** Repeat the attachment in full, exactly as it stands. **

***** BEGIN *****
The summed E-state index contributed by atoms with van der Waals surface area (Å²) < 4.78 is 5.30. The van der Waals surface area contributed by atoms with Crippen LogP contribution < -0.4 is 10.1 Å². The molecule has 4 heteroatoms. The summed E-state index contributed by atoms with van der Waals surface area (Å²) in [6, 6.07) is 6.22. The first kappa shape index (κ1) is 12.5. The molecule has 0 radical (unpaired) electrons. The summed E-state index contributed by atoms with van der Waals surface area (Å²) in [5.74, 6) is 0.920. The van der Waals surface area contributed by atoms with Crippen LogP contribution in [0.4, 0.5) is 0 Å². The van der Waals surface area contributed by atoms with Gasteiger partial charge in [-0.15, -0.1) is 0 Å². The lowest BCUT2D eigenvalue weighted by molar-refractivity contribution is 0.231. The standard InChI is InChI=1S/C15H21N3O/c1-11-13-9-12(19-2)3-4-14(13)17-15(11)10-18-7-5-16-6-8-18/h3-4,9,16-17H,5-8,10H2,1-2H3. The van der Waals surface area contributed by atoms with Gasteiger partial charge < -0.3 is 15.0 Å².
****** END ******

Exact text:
The summed E-state index contributed by atoms with van der Waals surface area (Å²) < 4.78 is 5.30. The van der Waals surface area contributed by atoms with Crippen LogP contribution < -0.4 is 10.1 Å². The molecule has 4 heteroatoms. The summed E-state index contributed by atoms with van der Waals surface area (Å²) in [6, 6.07) is 6.22. The first kappa shape index (κ1) is 12.5. The molecule has 0 radical (unpaired) electrons. The summed E-state index contributed by atoms with van der Waals surface area (Å²) in [5.74, 6) is 0.920. The van der Waals surface area contributed by atoms with Crippen LogP contribution in [0.4, 0.5) is 0 Å². The van der Waals surface area contributed by atoms with Gasteiger partial charge in [-0.15, -0.1) is 0 Å². The lowest BCUT2D eigenvalue weighted by molar-refractivity contribution is 0.231. The standard InChI is InChI=1S/C15H21N3O/c1-11-13-9-12(19-2)3-4-14(13)17-15(11)10-18-7-5-16-6-8-18/h3-4,9,16-17H,5-8,10H2,1-2H3. The van der Waals surface area contributed by atoms with Gasteiger partial charge < -0.3 is 15.0 Å².